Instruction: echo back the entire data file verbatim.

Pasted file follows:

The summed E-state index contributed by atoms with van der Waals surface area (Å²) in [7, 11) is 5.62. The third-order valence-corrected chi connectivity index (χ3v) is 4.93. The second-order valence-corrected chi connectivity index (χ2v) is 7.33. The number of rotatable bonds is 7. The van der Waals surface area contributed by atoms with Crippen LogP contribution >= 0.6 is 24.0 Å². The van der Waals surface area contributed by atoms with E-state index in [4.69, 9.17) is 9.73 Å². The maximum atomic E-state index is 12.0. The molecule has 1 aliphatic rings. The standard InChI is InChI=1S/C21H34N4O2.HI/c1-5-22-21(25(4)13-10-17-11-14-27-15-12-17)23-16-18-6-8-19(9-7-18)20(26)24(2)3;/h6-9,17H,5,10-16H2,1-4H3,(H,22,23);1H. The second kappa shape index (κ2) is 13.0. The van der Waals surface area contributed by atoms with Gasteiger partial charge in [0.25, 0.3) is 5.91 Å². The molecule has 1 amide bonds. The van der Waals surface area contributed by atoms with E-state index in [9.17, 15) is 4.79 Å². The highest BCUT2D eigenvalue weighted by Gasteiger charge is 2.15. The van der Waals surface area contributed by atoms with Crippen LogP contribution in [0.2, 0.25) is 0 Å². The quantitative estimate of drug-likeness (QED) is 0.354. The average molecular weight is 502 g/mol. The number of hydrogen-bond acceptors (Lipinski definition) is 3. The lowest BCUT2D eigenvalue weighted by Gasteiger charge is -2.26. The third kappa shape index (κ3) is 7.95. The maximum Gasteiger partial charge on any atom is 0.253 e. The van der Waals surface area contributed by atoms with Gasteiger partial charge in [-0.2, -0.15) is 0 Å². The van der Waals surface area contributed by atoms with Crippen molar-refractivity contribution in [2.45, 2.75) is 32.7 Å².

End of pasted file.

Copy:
The summed E-state index contributed by atoms with van der Waals surface area (Å²) in [7, 11) is 5.62. The third-order valence-corrected chi connectivity index (χ3v) is 4.93. The second-order valence-corrected chi connectivity index (χ2v) is 7.33. The number of rotatable bonds is 7. The van der Waals surface area contributed by atoms with Crippen LogP contribution >= 0.6 is 24.0 Å². The van der Waals surface area contributed by atoms with E-state index in [4.69, 9.17) is 9.73 Å². The maximum atomic E-state index is 12.0. The molecule has 1 aliphatic rings. The standard InChI is InChI=1S/C21H34N4O2.HI/c1-5-22-21(25(4)13-10-17-11-14-27-15-12-17)23-16-18-6-8-19(9-7-18)20(26)24(2)3;/h6-9,17H,5,10-16H2,1-4H3,(H,22,23);1H. The second kappa shape index (κ2) is 13.0. The van der Waals surface area contributed by atoms with Gasteiger partial charge in [0.25, 0.3) is 5.91 Å². The molecule has 1 amide bonds. The van der Waals surface area contributed by atoms with E-state index in [9.17, 15) is 4.79 Å². The highest BCUT2D eigenvalue weighted by Gasteiger charge is 2.15. The van der Waals surface area contributed by atoms with Crippen LogP contribution in [0.2, 0.25) is 0 Å². The quantitative estimate of drug-likeness (QED) is 0.354. The average molecular weight is 502 g/mol. The number of hydrogen-bond acceptors (Lipinski definition) is 3. The lowest BCUT2D eigenvalue weighted by Gasteiger charge is -2.26. The third kappa shape index (κ3) is 7.95. The maximum Gasteiger partial charge on any atom is 0.253 e. The van der Waals surface area contributed by atoms with Gasteiger partial charge in [-0.2, -0.15) is 0 Å². The van der Waals surface area contributed by atoms with Crippen molar-refractivity contribution in [2.45, 2.75) is 32.7 Å².